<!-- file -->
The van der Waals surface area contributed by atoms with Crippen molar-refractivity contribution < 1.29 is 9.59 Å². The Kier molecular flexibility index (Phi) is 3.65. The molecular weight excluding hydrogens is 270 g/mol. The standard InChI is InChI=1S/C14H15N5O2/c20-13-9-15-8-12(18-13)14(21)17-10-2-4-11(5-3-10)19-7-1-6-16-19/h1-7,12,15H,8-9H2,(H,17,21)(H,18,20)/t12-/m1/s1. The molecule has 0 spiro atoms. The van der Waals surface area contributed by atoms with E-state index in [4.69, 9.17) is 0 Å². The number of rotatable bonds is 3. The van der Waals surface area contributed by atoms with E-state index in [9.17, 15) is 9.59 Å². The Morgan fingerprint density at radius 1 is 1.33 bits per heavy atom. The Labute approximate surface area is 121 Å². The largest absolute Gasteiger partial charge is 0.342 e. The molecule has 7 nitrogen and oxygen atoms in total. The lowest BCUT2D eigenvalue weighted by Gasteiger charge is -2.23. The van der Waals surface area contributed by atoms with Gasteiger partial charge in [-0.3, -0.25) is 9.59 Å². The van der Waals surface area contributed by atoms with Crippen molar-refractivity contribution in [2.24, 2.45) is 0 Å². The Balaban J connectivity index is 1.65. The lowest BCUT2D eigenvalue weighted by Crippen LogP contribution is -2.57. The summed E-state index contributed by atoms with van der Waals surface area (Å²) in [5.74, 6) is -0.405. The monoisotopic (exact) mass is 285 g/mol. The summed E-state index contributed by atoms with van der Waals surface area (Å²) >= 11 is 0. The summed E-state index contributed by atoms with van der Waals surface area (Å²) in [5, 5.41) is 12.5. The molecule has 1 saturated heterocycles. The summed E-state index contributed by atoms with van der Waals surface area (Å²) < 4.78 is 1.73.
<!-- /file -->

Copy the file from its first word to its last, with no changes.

The van der Waals surface area contributed by atoms with Crippen molar-refractivity contribution < 1.29 is 9.59 Å². The Kier molecular flexibility index (Phi) is 3.65. The molecular weight excluding hydrogens is 270 g/mol. The standard InChI is InChI=1S/C14H15N5O2/c20-13-9-15-8-12(18-13)14(21)17-10-2-4-11(5-3-10)19-7-1-6-16-19/h1-7,12,15H,8-9H2,(H,17,21)(H,18,20)/t12-/m1/s1. The molecule has 0 spiro atoms. The van der Waals surface area contributed by atoms with E-state index in [4.69, 9.17) is 0 Å². The number of rotatable bonds is 3. The van der Waals surface area contributed by atoms with E-state index in [9.17, 15) is 9.59 Å². The Morgan fingerprint density at radius 1 is 1.33 bits per heavy atom. The Labute approximate surface area is 121 Å². The largest absolute Gasteiger partial charge is 0.342 e. The molecule has 7 nitrogen and oxygen atoms in total. The lowest BCUT2D eigenvalue weighted by Gasteiger charge is -2.23. The van der Waals surface area contributed by atoms with Gasteiger partial charge in [-0.3, -0.25) is 9.59 Å². The van der Waals surface area contributed by atoms with Crippen molar-refractivity contribution in [2.24, 2.45) is 0 Å². The Balaban J connectivity index is 1.65. The lowest BCUT2D eigenvalue weighted by Crippen LogP contribution is -2.57. The summed E-state index contributed by atoms with van der Waals surface area (Å²) in [5.74, 6) is -0.405. The monoisotopic (exact) mass is 285 g/mol. The summed E-state index contributed by atoms with van der Waals surface area (Å²) >= 11 is 0. The summed E-state index contributed by atoms with van der Waals surface area (Å²) in [5, 5.41) is 12.5. The molecule has 1 saturated heterocycles. The summed E-state index contributed by atoms with van der Waals surface area (Å²) < 4.78 is 1.73.